The China Syndrome

Written and directed by James Bridges, this Oscar-nominated 1979 classic opened a mere 12 days before Three Mile Island went nuclear. But instead of capitalizing on the incident, and further inciting public inquiry and concern, Columbia Pictures lamely pulled the film from some theaters because it was worried about…capitalizing on the incident. That’s as ridiculous as the International Atomic Energy Agency meeting months after the Fukushima disaster without implementing any new rules or policies, which is to say business as usual. Why would you take the time and money to actually create a sobering thriller about the fault-prone nuclear industry, and then pull the film as that same fault-prone nuclear industry gets nailed with an inevitable accident? The film’s title comes from nuclear physicist Ralph Lapp, who coined the term to describe the chain reaction that occurs when core meltdowns totally breach their containment vessels. What’s scarier than that? As you read this, Fukushima has six reactors that are sick with one strain or another of that syndrome.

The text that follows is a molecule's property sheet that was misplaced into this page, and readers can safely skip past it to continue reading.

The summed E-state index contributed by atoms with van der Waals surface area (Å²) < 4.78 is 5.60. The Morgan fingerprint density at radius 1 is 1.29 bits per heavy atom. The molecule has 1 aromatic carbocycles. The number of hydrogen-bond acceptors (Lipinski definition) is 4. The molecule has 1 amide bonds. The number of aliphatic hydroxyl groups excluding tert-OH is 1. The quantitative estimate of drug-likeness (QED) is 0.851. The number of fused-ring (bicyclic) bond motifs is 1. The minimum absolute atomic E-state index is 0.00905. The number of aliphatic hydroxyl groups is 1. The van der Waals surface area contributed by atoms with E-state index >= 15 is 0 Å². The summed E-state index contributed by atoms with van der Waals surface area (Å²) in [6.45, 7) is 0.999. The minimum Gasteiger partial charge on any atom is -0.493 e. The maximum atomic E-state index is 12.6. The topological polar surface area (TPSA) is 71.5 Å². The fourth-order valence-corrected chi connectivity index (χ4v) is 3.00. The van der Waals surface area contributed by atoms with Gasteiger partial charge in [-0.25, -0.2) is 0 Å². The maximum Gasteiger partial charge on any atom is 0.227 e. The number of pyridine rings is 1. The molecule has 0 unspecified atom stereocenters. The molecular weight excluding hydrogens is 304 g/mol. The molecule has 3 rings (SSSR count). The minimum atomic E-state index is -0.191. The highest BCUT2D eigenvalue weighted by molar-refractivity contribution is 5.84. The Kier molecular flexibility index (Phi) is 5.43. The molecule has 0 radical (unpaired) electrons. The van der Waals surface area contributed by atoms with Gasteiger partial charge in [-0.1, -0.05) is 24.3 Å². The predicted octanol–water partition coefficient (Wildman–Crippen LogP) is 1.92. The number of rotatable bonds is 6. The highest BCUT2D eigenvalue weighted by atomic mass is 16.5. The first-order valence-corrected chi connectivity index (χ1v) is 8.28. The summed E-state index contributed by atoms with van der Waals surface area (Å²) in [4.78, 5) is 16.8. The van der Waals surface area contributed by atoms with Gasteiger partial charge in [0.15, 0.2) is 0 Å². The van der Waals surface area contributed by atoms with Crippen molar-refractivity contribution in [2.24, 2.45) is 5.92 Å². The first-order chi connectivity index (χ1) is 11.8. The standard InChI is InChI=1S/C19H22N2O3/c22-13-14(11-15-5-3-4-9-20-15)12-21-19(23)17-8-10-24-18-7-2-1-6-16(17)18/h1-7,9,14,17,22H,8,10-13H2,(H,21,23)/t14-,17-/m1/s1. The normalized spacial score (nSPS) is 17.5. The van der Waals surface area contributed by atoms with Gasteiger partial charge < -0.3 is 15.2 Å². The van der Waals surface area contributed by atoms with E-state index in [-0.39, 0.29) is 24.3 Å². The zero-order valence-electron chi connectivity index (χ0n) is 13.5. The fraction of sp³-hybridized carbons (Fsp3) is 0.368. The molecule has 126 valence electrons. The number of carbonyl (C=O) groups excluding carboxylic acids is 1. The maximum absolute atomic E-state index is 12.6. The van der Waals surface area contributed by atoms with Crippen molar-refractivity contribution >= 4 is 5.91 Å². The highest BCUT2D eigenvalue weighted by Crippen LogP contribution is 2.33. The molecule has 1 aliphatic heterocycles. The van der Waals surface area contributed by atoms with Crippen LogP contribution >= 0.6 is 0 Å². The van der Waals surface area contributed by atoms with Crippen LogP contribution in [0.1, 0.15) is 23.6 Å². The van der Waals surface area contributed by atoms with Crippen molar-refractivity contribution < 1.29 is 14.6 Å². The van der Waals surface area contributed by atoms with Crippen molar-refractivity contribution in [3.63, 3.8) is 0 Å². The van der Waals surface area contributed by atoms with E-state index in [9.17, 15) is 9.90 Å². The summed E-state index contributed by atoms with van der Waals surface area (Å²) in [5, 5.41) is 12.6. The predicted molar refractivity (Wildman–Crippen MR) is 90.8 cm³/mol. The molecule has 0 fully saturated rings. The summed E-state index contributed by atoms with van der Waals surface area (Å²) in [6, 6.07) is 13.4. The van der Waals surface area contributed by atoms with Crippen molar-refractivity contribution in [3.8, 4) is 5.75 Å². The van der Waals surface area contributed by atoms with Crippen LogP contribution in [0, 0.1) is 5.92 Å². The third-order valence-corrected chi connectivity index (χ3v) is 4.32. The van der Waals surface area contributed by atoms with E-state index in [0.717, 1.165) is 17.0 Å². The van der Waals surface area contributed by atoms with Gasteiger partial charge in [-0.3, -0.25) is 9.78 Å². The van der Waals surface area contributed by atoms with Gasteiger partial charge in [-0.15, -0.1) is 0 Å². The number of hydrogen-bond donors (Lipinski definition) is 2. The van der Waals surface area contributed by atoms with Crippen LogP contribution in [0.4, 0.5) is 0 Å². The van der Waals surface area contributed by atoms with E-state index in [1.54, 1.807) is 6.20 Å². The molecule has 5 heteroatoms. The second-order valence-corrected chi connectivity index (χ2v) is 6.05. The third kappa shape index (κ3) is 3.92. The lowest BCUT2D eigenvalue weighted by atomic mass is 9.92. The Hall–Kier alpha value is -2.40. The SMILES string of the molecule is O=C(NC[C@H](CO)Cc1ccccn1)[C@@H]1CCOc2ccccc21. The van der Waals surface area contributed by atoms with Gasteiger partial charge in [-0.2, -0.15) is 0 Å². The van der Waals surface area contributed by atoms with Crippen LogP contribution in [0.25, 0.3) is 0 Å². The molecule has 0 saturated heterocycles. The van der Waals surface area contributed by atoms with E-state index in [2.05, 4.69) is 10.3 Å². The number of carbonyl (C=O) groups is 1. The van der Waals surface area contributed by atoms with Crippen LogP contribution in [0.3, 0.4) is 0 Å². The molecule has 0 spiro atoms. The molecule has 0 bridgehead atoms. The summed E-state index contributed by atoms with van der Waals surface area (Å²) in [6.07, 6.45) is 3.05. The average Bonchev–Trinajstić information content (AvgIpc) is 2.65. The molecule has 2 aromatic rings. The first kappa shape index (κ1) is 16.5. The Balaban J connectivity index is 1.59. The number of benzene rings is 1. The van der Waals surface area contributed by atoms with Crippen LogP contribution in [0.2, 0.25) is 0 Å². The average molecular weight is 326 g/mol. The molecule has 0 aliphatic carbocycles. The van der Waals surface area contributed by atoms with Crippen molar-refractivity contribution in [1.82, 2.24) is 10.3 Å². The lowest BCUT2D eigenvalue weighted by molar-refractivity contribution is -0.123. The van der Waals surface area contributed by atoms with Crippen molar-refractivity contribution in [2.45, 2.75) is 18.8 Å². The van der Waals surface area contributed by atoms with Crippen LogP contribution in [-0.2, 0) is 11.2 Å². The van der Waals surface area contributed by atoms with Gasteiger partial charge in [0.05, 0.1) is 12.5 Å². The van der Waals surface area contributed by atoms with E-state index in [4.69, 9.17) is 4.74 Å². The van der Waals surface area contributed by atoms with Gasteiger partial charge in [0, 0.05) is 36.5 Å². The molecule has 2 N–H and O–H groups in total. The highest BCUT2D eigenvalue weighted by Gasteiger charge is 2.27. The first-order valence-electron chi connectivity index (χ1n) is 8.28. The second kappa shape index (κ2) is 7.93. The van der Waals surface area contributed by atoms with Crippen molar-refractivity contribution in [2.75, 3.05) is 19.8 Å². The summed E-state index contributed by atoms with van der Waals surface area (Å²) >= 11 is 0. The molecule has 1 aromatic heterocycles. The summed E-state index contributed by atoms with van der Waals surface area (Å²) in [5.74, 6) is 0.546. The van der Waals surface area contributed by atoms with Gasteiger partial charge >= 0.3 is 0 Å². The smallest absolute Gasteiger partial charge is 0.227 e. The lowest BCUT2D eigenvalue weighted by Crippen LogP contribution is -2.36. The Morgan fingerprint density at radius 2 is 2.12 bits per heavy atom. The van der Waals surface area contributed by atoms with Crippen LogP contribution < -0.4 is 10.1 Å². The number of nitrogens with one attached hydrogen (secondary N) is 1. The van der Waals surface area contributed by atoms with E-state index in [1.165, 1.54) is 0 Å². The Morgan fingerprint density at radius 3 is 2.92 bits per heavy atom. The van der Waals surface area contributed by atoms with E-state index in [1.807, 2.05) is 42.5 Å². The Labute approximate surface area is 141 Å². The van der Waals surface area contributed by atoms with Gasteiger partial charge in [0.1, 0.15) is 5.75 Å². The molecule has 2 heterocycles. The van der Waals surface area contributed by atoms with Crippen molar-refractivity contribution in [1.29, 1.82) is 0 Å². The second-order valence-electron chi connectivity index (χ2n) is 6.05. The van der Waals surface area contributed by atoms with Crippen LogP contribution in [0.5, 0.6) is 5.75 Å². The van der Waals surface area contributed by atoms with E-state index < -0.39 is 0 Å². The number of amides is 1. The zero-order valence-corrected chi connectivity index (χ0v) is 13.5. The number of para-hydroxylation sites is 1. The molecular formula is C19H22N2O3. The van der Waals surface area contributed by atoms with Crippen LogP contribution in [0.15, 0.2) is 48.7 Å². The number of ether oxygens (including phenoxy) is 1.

The Day After

Some may have forgotten this incontrovertible fact during the Fukushima clusterfuck, but nuclear plants have had more to do with tactical warfare than renewable energy for the last several decades. While there are millions who cannot remember the panic-button years of the Cold War that lasted from the post-Hiroshima ’50s up until the late ’80s, there are millions who do remember the apocalyptic chess games America and Russia played with our hearts and minds during that time. This shattering 1983 made-for-television movie was the first to contemporize that catastrophic showdown in an utterly personal way. Where films like Dr. Strangelove and director Sidney Lumet’s less satirical Fail-Safe played out like military and political procedurals, The Day After showed what life might be like if us dumbshit humans finally decided to go there. Which is why it was viewed by over 100 million people in its initial broadcast, left president Ronald Reagan feeling “greatly depressed,” was screened for the U.S. Joint Chiefs of Staff and even influenced the perestroika and glasnost reforms of Russia’s Mikhail Gorbachev, who eventually would forge an uneasy peace Reagan and the United States. It’s a peace that has sadly done nothing to deter the actual industrial threats of nuclear production that eventually irradiated Chernobyl, Fukushima and sites to come.